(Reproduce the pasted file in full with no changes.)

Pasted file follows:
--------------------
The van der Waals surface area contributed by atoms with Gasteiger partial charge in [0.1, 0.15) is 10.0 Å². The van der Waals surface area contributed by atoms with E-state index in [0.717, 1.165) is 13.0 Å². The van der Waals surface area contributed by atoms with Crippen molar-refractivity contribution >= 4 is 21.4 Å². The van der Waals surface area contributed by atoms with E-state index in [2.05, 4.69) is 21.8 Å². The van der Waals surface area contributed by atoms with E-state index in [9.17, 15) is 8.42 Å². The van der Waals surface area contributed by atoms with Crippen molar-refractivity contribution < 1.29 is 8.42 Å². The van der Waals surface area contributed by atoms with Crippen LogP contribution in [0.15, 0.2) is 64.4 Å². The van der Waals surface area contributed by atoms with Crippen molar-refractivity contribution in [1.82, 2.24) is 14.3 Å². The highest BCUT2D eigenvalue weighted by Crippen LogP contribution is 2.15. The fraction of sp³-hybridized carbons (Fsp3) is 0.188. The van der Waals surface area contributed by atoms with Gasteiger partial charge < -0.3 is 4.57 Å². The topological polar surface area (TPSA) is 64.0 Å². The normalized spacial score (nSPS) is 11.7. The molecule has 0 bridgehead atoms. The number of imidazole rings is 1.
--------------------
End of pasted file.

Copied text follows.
The van der Waals surface area contributed by atoms with Gasteiger partial charge in [0.1, 0.15) is 10.0 Å². The van der Waals surface area contributed by atoms with E-state index in [0.717, 1.165) is 13.0 Å². The van der Waals surface area contributed by atoms with Crippen molar-refractivity contribution >= 4 is 21.4 Å². The van der Waals surface area contributed by atoms with E-state index in [2.05, 4.69) is 21.8 Å². The van der Waals surface area contributed by atoms with E-state index in [9.17, 15) is 8.42 Å². The van der Waals surface area contributed by atoms with Crippen molar-refractivity contribution < 1.29 is 8.42 Å². The van der Waals surface area contributed by atoms with Crippen LogP contribution in [0.15, 0.2) is 64.4 Å². The van der Waals surface area contributed by atoms with Crippen molar-refractivity contribution in [1.82, 2.24) is 14.3 Å². The highest BCUT2D eigenvalue weighted by Crippen LogP contribution is 2.15. The fraction of sp³-hybridized carbons (Fsp3) is 0.188. The van der Waals surface area contributed by atoms with Gasteiger partial charge < -0.3 is 4.57 Å². The topological polar surface area (TPSA) is 64.0 Å². The normalized spacial score (nSPS) is 11.7. The molecule has 0 bridgehead atoms. The number of imidazole rings is 1.